The Sound and the Fury: Inside the Mystery of the Havana Embassy 2

One of the U.S. diplomats affected by the health incidents reportedly lived in this home in Havana. (Courtesy of NBC News)

More than a year after American diplomats began to suffer strange, concussion-like symptoms in Cuba, a U.S. investigation is no closer to determining how they were hurt or by whom, and the FBI and CIA are at odds over the case. A ProPublica investigation reveals the many layers to the mystery — and the political maneuvering that is reshaping U.S.-Cuba relations.

by Tim Golden and Sebastian Rotella

It was a cool night for Havana, with the temperature falling into the mid-70s, and the diplomat and his family were feeling very good about their assignment to Cuba. They were still settling into their new home, a comfortable, Spanish-style house in the lush enclave that had been called “el Country Club” before wealthy families abandoned it in the early years of the revolution. “We were just thrilled to be there,” the diplomat recalled. “The music, the rum, the cigars, the people — and a very important moment for diplomacy.”

Eight months earlier, in March 2016, President Barack Obama had swept into town to commemorate the two countries’ historic rapprochement, vowing to bury “the last remnant of the Cold War in the Americas.” Now, weeks after the election of Donald Trump, that entente was suddenly doubtful. Fidel Castro had just died, opening a new chapter in the Cuban saga. The diplomat could hardly have imagined a more fascinating time to arrive.

As the sun slid into the Florida Straits on that late-November evening, the diplomat folded back the living room doors that opened onto the family’s new tropical garden. The warm night air poured in, along with an almost overpowering din. “It was annoying to the point where you had to go in the house and close all the windows and doors and turn up the TV,” he recalled. “But I never particularly worried about it. I figured, ‘I’m in a strange country, and the insects here make loud noises.’”

A few nights later, the diplomat and his wife invited over the family of another American embassy official who lived next door. Around dusk, as they chatted on the patio, the same deafening sound rose from their yard again.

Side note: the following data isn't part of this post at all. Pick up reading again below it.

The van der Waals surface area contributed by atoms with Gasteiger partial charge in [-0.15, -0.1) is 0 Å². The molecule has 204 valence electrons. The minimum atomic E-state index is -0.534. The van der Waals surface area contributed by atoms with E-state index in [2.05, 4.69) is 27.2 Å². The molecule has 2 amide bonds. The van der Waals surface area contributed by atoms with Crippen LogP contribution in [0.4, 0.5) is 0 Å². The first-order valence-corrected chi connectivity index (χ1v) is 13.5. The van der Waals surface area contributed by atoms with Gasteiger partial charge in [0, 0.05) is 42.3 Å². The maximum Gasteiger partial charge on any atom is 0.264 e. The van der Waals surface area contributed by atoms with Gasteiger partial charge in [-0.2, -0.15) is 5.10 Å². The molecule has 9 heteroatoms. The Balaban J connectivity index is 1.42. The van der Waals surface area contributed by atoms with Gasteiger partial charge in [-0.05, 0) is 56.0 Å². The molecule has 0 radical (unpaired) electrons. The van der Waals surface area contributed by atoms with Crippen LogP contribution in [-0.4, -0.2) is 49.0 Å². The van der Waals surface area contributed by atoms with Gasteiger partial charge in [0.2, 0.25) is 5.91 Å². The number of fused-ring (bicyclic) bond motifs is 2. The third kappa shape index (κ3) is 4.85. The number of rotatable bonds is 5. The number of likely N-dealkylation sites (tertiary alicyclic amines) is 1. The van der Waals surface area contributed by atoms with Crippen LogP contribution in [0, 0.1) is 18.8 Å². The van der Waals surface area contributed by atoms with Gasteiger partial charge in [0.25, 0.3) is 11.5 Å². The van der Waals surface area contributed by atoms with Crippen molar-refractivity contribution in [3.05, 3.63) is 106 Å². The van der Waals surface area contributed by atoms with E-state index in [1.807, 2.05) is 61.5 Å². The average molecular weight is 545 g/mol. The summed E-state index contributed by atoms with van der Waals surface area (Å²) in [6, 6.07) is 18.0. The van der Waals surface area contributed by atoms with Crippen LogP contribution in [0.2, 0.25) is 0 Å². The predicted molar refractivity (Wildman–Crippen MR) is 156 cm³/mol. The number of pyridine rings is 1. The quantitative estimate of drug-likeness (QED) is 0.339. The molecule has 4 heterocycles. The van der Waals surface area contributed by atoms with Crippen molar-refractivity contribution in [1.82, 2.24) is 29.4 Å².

“I’m pretty sure those are cicadas,” the first diplomat said.

“Those are not cicadas,” his neighbor insisted. “Cicadas don’t sound like that. It’s too mechanical-sounding.”

The colleague had been hearing the same noises at home, sometimes for an hour or more at a stretch. After he complained to the embassy housing office, a couple of Cuban maintenance workers were dispatched to look around. They checked for electrical problems and scanned the yard for strange insects, but they left without finding anything out of place. In February, the nightly racket finally began to fade. Then it went away altogether.

Feature continues here:  Sound & Fury



  1. Let’s review. Our newly stationed diplomat’s first suggestion that the cicada whine is not organic but mechanical, comes from a neighboring “embassy official” who may or may not be a CIA agent. The suggestion is further reinforced by someone who definitely IS a CIA agent, with additional imaginative details about non-existent weapons that defy the laws of physics (since LRADs are not exactly portable): “a powerful beam of high-pitched sound (…) pointed right at him.” The CIA agent backs his tale with a recording of… cicadas!!. And claims that a Miami doctor has told him (this is the CIA agent talking, not the doctor) that his diagnosis included “serious damage to the small bones inside one of his ears.” No wonder the rumor mill began to churn. Still, State Department Medical Director Dr. Rosenfarb remains convinced “this was not an episode of mass hysteria” (the correct term is collective psychological response), but never explains how he reached the conclusion. Patient privacy is brandished as a shield that prevents the release of any concrete information to anyone except Senator Marco Rubio and also prevents journalists from digging beyond hearsay from anonymous sources. Add the general fearfulness of US citizens that causes them to see Russians under every bed, including Trump’s, and we have a virtually perfect psyop leaving aside the CIA own interests in turning back the clock on USA-Cuba relations. The US diplomats will not return in March and maybe the whole US Embassy will be closed. The “health incidents” are barely the cover story and Washington becomes out of touch since those incidents were terrorist actions and deserve military retaliation, not spy games.

  2. There are a few factors to consider when we are talking about this incident. The Soviet Union and East Germany experienced and tested sonic devices and experimented to use them as weapons. During the thaw of the communist block in 1989, East Germany sent ships filled with electronic technology to Cuba. Is there a posibility that sonic weapons were sent to Cuba?. In 2016, a High ranking Russian intelligence officer named Alexander Sacenkov visited Cuba to sign a treaty of cooperation with Raul Castro. There is no coincidence, there is a possibility Russia introduced Sonic devices in Cuba and the Cubans are using them against American diplomats.

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